Anonymous launches attacks against Russia and pledges support for Ukraine against ‘Kremlin’s brutal invasion’

Hacking group Anonymous has said that it will support Ukraine in its fight against Russia, and has already claimed an attack on the state-controlled TV network Russia Today.

Russia launched a “full-scale invasion” of Ukraine yesterday, with explosions reported near Kharkiv, Kramatorsk, Mariupol, as well as the capital Kyiv.

Airports have been shut down temporarily and the Ukrainian government has declared martial law. There have been 137 deaths and 316 injuries of Ukrainian civilians and soldiers reported so far.

While the fight on the ground was happening, Russia Today’s servers were taken offline. The broadcaster has been criticised for putting out “propaganda” to the extent that the UK government has asked media regulator Ofcom to review its output.

Anonymous claimed credit for the attack, posting on Twitter that it took down the “propaganda station … in response to Kremlin’s brutal invasion”. The group did not respond to The Independent’s request for comment.

At the time of the tweet RT was briefly unavailable, before returning online without images.

Currently, the broadcaster is online and appears to be operating as normal.

“After the statement by Anonymous, RT’s websites became the subject of a massive DDoS attack from nearly 100 million devices, mostly based in the US”, RT told The Independent in a statement.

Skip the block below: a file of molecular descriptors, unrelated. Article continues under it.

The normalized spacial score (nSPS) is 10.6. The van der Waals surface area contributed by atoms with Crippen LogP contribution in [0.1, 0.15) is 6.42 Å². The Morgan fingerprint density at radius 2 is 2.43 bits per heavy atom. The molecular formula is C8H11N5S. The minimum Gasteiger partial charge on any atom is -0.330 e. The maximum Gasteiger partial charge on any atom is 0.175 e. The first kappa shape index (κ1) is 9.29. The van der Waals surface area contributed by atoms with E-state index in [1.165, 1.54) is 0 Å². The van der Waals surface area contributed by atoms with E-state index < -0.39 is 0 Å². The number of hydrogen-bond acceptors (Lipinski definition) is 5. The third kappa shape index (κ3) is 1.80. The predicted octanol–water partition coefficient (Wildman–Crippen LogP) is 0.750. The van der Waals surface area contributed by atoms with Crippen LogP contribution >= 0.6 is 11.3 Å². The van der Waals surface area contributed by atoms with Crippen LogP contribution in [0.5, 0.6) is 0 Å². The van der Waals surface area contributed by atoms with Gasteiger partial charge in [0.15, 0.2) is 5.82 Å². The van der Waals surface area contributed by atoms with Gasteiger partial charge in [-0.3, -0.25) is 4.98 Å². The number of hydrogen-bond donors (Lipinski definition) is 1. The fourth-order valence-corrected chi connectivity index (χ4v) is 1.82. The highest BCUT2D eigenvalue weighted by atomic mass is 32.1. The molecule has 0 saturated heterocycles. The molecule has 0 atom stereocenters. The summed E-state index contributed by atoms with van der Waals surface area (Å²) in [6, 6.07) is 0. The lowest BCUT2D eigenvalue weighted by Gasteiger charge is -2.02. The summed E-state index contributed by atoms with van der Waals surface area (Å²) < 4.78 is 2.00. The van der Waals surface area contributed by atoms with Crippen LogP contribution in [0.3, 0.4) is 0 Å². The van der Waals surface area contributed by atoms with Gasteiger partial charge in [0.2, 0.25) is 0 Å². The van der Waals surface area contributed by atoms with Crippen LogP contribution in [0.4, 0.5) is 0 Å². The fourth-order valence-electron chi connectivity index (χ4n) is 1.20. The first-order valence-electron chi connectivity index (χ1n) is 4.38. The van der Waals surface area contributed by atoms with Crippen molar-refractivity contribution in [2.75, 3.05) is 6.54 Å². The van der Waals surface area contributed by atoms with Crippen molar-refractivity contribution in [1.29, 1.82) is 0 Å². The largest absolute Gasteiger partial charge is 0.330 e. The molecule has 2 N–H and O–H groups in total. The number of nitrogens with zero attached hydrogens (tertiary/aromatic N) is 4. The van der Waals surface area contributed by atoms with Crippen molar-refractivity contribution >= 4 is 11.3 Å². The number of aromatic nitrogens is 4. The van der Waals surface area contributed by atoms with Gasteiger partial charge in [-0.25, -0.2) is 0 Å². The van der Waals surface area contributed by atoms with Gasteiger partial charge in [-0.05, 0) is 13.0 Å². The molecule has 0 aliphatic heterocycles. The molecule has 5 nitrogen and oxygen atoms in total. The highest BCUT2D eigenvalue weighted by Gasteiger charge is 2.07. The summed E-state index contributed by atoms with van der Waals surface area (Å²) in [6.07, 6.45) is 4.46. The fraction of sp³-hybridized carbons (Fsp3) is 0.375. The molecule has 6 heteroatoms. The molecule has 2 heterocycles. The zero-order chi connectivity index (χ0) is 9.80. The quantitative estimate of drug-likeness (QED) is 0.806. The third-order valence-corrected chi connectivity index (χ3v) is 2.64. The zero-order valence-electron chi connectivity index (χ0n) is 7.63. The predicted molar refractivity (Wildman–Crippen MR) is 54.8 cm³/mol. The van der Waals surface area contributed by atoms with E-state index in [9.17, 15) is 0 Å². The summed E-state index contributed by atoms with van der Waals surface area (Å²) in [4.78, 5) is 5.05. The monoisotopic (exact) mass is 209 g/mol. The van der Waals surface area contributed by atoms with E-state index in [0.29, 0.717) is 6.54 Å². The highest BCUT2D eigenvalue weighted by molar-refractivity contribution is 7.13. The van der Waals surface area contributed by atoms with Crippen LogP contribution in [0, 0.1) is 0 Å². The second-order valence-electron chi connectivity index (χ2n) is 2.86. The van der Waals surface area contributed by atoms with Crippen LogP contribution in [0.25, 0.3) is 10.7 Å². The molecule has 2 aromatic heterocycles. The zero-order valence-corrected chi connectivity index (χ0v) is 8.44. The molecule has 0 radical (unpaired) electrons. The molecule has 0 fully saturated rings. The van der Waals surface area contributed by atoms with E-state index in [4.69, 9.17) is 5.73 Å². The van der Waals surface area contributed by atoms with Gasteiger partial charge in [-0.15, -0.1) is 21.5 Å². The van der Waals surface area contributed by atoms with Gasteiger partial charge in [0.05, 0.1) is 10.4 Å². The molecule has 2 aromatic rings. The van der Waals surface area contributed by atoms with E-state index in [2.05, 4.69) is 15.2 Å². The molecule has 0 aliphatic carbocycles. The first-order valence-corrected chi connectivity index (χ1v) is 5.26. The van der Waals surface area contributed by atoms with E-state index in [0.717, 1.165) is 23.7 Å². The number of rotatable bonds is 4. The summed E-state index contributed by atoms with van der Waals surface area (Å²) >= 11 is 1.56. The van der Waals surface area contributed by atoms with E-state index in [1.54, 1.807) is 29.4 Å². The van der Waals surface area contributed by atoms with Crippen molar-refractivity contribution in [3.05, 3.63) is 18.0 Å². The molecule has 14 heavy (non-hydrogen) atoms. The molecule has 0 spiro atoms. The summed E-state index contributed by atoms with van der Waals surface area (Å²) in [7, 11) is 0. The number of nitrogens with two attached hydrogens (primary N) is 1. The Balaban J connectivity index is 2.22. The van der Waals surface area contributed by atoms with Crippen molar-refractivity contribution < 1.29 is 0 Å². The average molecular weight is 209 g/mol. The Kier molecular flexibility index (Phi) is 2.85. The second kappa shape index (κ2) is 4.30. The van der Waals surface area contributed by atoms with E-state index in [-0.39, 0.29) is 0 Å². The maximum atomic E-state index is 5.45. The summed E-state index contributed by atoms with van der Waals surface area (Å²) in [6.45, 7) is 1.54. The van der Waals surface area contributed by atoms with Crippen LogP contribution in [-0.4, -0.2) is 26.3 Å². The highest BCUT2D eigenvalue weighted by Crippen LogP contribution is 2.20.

“Due to the hack there were temporary website access limitations for some users, yet RT promptly resolved these issues.”

Distributed Denial of Service (DDoS) attacks are performed by overwhelming websites with junk traffic to render them unreachable. Similar attacks were performed on the websites of Ukraine’s defence, foreign, and interior ministries ahead of Russia’s invasion.

Anonymous is often motivated by political causes, such as supporting the protests after the death of George Floyd in 2020 and its declaration of ‘war’ on the Turkish government in 2015 due to the belief it was working with Isis.

However, due to the nature of the Anonymous group, it can sometimes be difficult to verify their attacks as anyone can claim to be a member of the community without revealing their identity.